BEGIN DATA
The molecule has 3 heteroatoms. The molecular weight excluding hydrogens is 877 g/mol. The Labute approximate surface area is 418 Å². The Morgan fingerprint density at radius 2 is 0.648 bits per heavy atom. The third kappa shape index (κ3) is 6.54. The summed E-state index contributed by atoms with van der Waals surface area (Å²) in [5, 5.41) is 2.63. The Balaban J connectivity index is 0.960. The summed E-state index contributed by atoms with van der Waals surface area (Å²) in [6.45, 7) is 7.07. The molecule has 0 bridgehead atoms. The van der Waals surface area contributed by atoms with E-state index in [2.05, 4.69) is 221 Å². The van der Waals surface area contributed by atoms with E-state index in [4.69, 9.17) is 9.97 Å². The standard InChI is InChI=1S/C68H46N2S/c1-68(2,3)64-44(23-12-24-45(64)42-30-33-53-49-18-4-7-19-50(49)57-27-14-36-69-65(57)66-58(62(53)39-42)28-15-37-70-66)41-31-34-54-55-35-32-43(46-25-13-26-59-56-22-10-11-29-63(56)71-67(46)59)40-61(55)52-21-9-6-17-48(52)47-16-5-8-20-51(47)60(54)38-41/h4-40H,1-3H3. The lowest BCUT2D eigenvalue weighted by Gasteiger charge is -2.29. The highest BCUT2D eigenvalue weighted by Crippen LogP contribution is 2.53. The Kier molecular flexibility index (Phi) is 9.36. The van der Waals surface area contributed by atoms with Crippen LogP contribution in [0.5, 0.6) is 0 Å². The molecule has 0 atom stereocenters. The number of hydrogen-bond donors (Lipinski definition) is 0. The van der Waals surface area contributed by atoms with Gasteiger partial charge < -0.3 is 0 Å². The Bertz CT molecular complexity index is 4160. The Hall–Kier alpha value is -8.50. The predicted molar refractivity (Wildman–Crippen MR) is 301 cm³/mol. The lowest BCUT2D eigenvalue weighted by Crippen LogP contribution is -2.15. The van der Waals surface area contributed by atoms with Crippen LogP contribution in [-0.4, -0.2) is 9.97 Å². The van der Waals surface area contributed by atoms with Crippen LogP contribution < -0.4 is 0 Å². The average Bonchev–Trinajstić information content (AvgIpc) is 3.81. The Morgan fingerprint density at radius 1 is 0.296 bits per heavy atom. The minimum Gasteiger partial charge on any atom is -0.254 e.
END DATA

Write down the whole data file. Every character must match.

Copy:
The molecule has 3 heteroatoms. The molecular weight excluding hydrogens is 877 g/mol. The Labute approximate surface area is 418 Å². The Morgan fingerprint density at radius 2 is 0.648 bits per heavy atom. The third kappa shape index (κ3) is 6.54. The summed E-state index contributed by atoms with van der Waals surface area (Å²) in [5, 5.41) is 2.63. The Balaban J connectivity index is 0.960. The summed E-state index contributed by atoms with van der Waals surface area (Å²) in [6.45, 7) is 7.07. The molecule has 0 bridgehead atoms. The van der Waals surface area contributed by atoms with E-state index in [2.05, 4.69) is 221 Å². The van der Waals surface area contributed by atoms with E-state index in [4.69, 9.17) is 9.97 Å². The standard InChI is InChI=1S/C68H46N2S/c1-68(2,3)64-44(23-12-24-45(64)42-30-33-53-49-18-4-7-19-50(49)57-27-14-36-69-65(57)66-58(62(53)39-42)28-15-37-70-66)41-31-34-54-55-35-32-43(46-25-13-26-59-56-22-10-11-29-63(56)71-67(46)59)40-61(55)52-21-9-6-17-48(52)47-16-5-8-20-51(47)60(54)38-41/h4-40H,1-3H3. The lowest BCUT2D eigenvalue weighted by Gasteiger charge is -2.29. The highest BCUT2D eigenvalue weighted by Crippen LogP contribution is 2.53. The Kier molecular flexibility index (Phi) is 9.36. The van der Waals surface area contributed by atoms with Crippen LogP contribution in [0.5, 0.6) is 0 Å². The molecule has 0 atom stereocenters. The number of hydrogen-bond donors (Lipinski definition) is 0. The van der Waals surface area contributed by atoms with Gasteiger partial charge < -0.3 is 0 Å². The Bertz CT molecular complexity index is 4160. The Hall–Kier alpha value is -8.50. The predicted molar refractivity (Wildman–Crippen MR) is 301 cm³/mol. The lowest BCUT2D eigenvalue weighted by Crippen LogP contribution is -2.15. The van der Waals surface area contributed by atoms with Crippen LogP contribution in [-0.4, -0.2) is 9.97 Å². The van der Waals surface area contributed by atoms with Crippen LogP contribution < -0.4 is 0 Å². The average Bonchev–Trinajstić information content (AvgIpc) is 3.81. The Morgan fingerprint density at radius 1 is 0.296 bits per heavy atom. The minimum Gasteiger partial charge on any atom is -0.254 e.